The July 31 trading deadline came and went last week, with quite a bang. Numerous deadline deals were consummated, with players of varying pedigree changing uniforms. David Price and Jon Lester were the big names, but perhaps the most notable aspect of the proceedings was the movement of incumbent major league regulars by contending clubs, such as Yoenis Cespedes and Austin Jackson, in lieu of or in addition to minor league prospects in pursuit of the biggest fish available.
“Deadline” is a somewhat misleading term, however, as trades will continue to be made throughout the month of August. A whole new bunch of arcane industry rules apply, however, in the August waiver trading period, creating a cat-and-mouse game where teams must not only know which players they covet and are willing to give up, but also which players their competition wants, prompting aggressive moves to block their rivals.
At some point in time during the month of August, virtually every player on all 30 clubs’ 40-man rosters will be placed on trade waivers. The only exceptions may be the foremost superstars in the game, such as Mike Trout, Clayton Kershaw, Felix Hernandez, etc.. Some of them may even see their day on the trade waiver wire, even though their clubs have absolutely no intention of trading them. Trade waivers are revocable, after all. Most clubs have absolutely no intention of trading most of the players on their 40-man roster, but successfully clearing a player through trade waivers gives the club the option of moving a player should that pie-in-the-sky, dream trade offer come through the transom in August. From the perspective of the club placing a player through waivers, it’s all about creating options.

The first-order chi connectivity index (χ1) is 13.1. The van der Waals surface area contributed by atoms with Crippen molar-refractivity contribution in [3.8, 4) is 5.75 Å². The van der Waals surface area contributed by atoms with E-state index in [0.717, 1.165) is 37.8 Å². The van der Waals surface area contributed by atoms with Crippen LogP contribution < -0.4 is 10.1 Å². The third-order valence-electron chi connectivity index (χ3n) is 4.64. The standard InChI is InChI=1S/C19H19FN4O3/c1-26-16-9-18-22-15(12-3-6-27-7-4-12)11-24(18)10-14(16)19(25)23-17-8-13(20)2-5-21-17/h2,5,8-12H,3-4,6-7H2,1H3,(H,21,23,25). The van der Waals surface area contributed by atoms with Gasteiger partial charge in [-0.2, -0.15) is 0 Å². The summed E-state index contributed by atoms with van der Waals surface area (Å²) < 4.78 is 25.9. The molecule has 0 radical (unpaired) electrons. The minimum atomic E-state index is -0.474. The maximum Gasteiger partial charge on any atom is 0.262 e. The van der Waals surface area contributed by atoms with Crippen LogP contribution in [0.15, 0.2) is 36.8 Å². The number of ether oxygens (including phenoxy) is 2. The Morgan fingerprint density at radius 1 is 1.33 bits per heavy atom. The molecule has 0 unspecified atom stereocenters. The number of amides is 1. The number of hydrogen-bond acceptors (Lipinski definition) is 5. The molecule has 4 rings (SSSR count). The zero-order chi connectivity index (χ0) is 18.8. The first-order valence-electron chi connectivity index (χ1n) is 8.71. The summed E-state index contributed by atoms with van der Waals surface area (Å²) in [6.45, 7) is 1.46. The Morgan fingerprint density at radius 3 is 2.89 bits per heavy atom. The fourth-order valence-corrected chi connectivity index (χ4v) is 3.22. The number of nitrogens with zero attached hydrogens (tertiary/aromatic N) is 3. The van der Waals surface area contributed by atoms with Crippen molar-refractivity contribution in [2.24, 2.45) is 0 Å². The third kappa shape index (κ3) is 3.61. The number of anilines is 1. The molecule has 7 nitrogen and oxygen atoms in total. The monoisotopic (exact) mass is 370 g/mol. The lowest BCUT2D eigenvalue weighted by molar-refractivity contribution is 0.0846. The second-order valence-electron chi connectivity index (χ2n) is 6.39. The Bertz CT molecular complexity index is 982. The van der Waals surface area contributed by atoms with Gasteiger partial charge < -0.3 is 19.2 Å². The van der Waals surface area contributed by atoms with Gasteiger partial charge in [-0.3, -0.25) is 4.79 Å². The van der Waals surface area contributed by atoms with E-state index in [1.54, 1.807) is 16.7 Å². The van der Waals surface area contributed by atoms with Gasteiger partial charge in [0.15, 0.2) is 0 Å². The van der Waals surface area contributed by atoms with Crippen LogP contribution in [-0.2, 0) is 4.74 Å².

Clubs will place their players, a few at a time, on trade waivers throughout the month. The timing often depends upon the player, and upon the club’s place in the standings at any moment in time. There is usually a crush of players placed on trade waivers early in the month. Coming on the heels of the trading deadline, sellers may often try to sneak their foremost trade properties through waivers in early August, while the “fog of war” mentality that prevails on July 31 is still in place. The middle of the month sees a relative trickle of players being passed through trade waivers, and then it picks back up again at the end of August. A club that is still trying to determine whether to buy or sell may hold off on putting its premier trade assets through waivers until late in the month, when they have a better idea of their fate.